A     B     C     D     E     F     G     H     I     J     K     L     M     N     O     P     Q     R     S     T     U     V     W     X     Y     Z

All Tests
 F7 F9

  Wheels - Driving dynamics 1

It is always explained from the perspective of the driver, but here it is considered from the perspective of the tyre. How does he feel when cornering? No, not emotionally, just factually. The front ones notice something first because someone turned the steering wheel. They suddenly find theirselves slightly twisted to their previous driving direction.

Again no, this one does not change completely in relation to the new direction. No car in this world follow directly the newly set direction, indeed rather, but also not complete, one with hard rubber tires. Because there, together with the tendency to drive straight ahead, there is a certain amount of pushing on the contact area between the tires and the road.

With pneumatic tires, the contact area of the tire moves inwards, the more the more the steering is turned. If there were no humps (picture below) on the rim, it could even be forced so far inwards under large lateral forces that it lifts off the rim well, loses air and then even jumps off the rim completely.

The tire is said to need a certain amount of slip in order to generate any power transmission through friction. The rims of the drive wheels also turn meticulously when starting off. The tires deform towards their contact points and the one with the greater friction with the road then ultimately powers the car.

So when cornering, the direction of the wheel is different from the actual direction of movement of the wheels. One speaks of a slip angle (picture below). If the ahead is larger than the rear, then you have to force the car into the curve with a lot of steering effort until it is overwhelmed at too high a speed and, in relation to the vehicle, decamps straight ahead.

They are also called understeerers, very often due to more mass on the front axle. Conversely, of course, there are also oversteerers, i.e. cars with more mass at the rear, whose rear tends to swerve away in the curve. These are harder to catch again because you have to act very quickly and people are not used to steering outwards in a curve.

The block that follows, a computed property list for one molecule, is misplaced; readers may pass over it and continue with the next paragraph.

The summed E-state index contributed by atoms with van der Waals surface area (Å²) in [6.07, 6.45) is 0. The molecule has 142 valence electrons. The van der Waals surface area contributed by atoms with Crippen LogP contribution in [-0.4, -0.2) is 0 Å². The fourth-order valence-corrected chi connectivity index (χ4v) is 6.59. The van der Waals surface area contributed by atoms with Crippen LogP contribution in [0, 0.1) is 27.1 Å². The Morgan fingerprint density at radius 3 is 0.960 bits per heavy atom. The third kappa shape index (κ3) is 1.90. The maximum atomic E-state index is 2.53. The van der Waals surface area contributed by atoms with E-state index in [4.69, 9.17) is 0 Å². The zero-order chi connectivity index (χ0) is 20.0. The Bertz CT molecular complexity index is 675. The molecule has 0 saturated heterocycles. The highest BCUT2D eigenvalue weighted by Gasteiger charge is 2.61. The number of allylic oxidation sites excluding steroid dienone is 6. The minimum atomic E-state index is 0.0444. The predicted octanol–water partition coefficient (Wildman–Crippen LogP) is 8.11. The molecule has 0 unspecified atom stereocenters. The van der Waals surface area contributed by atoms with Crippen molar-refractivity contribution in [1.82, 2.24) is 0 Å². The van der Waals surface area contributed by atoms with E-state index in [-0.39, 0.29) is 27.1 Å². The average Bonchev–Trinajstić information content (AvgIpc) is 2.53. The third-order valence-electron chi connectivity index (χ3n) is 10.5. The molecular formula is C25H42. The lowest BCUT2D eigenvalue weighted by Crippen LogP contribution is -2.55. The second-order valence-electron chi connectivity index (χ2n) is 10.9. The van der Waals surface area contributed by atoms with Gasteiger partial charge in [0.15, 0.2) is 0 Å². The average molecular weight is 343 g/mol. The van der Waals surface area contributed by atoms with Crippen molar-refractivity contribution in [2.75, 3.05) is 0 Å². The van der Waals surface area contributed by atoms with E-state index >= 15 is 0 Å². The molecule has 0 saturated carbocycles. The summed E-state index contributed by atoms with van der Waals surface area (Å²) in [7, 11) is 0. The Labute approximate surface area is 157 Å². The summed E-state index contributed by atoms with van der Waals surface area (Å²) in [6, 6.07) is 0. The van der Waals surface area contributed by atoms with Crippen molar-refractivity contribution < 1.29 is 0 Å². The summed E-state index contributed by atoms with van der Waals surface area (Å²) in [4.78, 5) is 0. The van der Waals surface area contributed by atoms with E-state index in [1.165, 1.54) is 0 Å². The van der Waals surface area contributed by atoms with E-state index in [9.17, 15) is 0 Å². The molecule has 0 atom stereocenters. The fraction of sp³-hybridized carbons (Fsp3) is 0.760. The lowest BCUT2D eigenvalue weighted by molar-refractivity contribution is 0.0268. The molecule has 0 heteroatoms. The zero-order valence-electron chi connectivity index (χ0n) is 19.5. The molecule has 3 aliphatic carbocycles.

However, the reaction of rather inexperienced drivers is not an option either, because you usually don't catch an understeering vehicle by turning harder and thus overtaxing the front tires even more. But at least you don't get spinning motions like in the case of wrong oversteer.

The problem of weight distribution is why there are mid-engines and transaxles.

But it would be too easy to base the question of understeer or oversteer solely on weight distribution. A lot of gas makes the front axle more unsafe with front-wheel drive and the rear axle with rear-wheel drive. The trick with the pulled handbrake is well known, which, if it acts on the rear axle, can cause oversteer, regardless of whether you have front or rear wheel drive.

Production vehicles are usually tuned to understeer.

A tire only has a certain amount of power transmission available to the road. This can be used longitudinally for acceleration or braking, or laterally when cornering. It can also be divided between the two, but it doesn't become more as a result.

And since it is easier to provoke wheel spin through drive or braking forces than through safely controlled lateral driving, the longitudinal dynamics seem to confuse the system a little more often, especially with sporty drivers. High-torque vehicles often choose wider tires on the drive axle for propulsion.

This is much more difficult to counteract constructively with front-wheel drive or understeerers. Here there was at most a significantly larger track width at the front, which is at least useful for lateral dynamics. The front-wheel drive is always somewhat disadvantaged because it relieves itself when accelerating hard, and even more so when driving uphill with increasing gradients.

But it doesn't have the best prerequisites for braking either, because the heavier it is, the more mass there is on the front axle. A really well-distributed mass on both axles can only be found in vehicles that brake heavily only with a rear engine. But they in turn tend to oversteer as a habit when cornering quickly. However, there is now a wealth of countermeasures.

For lateral dynamics, the imaginary axis running vertically through the center of the car plays an important role. One speaks of the vertical axis and in relation to the vehicle of 'yaw'. It basically describes the additional turning of the vehicle, here in the curve.

Finally, one question: Let's assume the hypothetical case that you used almost all your money to buy a somewhat older vehicle in order to participate in races or rallies. Where do you invest the rest? You will probably mention engine performance at this point, but professionals in the field recommend the tires.

Sidemap - Technik Imprint E-Mail Datenschutz Sidemap - Hersteller